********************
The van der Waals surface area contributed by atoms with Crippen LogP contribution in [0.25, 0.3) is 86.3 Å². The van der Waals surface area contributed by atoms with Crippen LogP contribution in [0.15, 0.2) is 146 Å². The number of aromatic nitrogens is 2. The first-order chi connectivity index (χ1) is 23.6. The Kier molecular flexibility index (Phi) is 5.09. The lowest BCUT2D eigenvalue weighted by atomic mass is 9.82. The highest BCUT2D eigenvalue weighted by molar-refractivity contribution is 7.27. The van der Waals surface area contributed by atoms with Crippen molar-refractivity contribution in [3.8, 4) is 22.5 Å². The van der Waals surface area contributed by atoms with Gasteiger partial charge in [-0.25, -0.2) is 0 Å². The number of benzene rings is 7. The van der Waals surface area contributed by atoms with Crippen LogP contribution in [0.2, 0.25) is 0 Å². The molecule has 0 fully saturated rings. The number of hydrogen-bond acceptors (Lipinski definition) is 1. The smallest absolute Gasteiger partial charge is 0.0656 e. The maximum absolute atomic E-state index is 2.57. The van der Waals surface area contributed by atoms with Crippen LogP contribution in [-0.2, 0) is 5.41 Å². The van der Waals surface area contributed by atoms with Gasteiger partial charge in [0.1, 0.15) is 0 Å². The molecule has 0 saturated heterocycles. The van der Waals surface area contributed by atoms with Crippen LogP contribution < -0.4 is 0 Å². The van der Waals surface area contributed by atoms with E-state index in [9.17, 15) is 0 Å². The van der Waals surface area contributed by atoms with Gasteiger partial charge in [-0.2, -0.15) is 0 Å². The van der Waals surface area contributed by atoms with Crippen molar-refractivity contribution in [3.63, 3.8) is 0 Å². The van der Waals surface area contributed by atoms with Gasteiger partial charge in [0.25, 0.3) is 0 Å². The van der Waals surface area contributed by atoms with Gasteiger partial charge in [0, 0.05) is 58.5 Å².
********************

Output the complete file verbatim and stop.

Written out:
The van der Waals surface area contributed by atoms with Crippen LogP contribution in [0.25, 0.3) is 86.3 Å². The van der Waals surface area contributed by atoms with Crippen LogP contribution in [0.15, 0.2) is 146 Å². The number of aromatic nitrogens is 2. The first-order chi connectivity index (χ1) is 23.6. The Kier molecular flexibility index (Phi) is 5.09. The lowest BCUT2D eigenvalue weighted by atomic mass is 9.82. The highest BCUT2D eigenvalue weighted by molar-refractivity contribution is 7.27. The van der Waals surface area contributed by atoms with Crippen molar-refractivity contribution in [3.8, 4) is 22.5 Å². The van der Waals surface area contributed by atoms with Gasteiger partial charge in [-0.25, -0.2) is 0 Å². The number of benzene rings is 7. The van der Waals surface area contributed by atoms with Crippen LogP contribution in [0.2, 0.25) is 0 Å². The molecule has 0 fully saturated rings. The number of hydrogen-bond acceptors (Lipinski definition) is 1. The smallest absolute Gasteiger partial charge is 0.0656 e. The maximum absolute atomic E-state index is 2.57. The van der Waals surface area contributed by atoms with Crippen LogP contribution in [-0.2, 0) is 5.41 Å². The van der Waals surface area contributed by atoms with Gasteiger partial charge in [0.1, 0.15) is 0 Å². The molecule has 0 saturated heterocycles. The van der Waals surface area contributed by atoms with Crippen LogP contribution < -0.4 is 0 Å². The van der Waals surface area contributed by atoms with E-state index in [9.17, 15) is 0 Å². The van der Waals surface area contributed by atoms with Gasteiger partial charge in [-0.2, -0.15) is 0 Å². The van der Waals surface area contributed by atoms with Crippen molar-refractivity contribution in [3.63, 3.8) is 0 Å². The van der Waals surface area contributed by atoms with Gasteiger partial charge in [0.25, 0.3) is 0 Å². The van der Waals surface area contributed by atoms with Gasteiger partial charge in [0, 0.05) is 58.5 Å².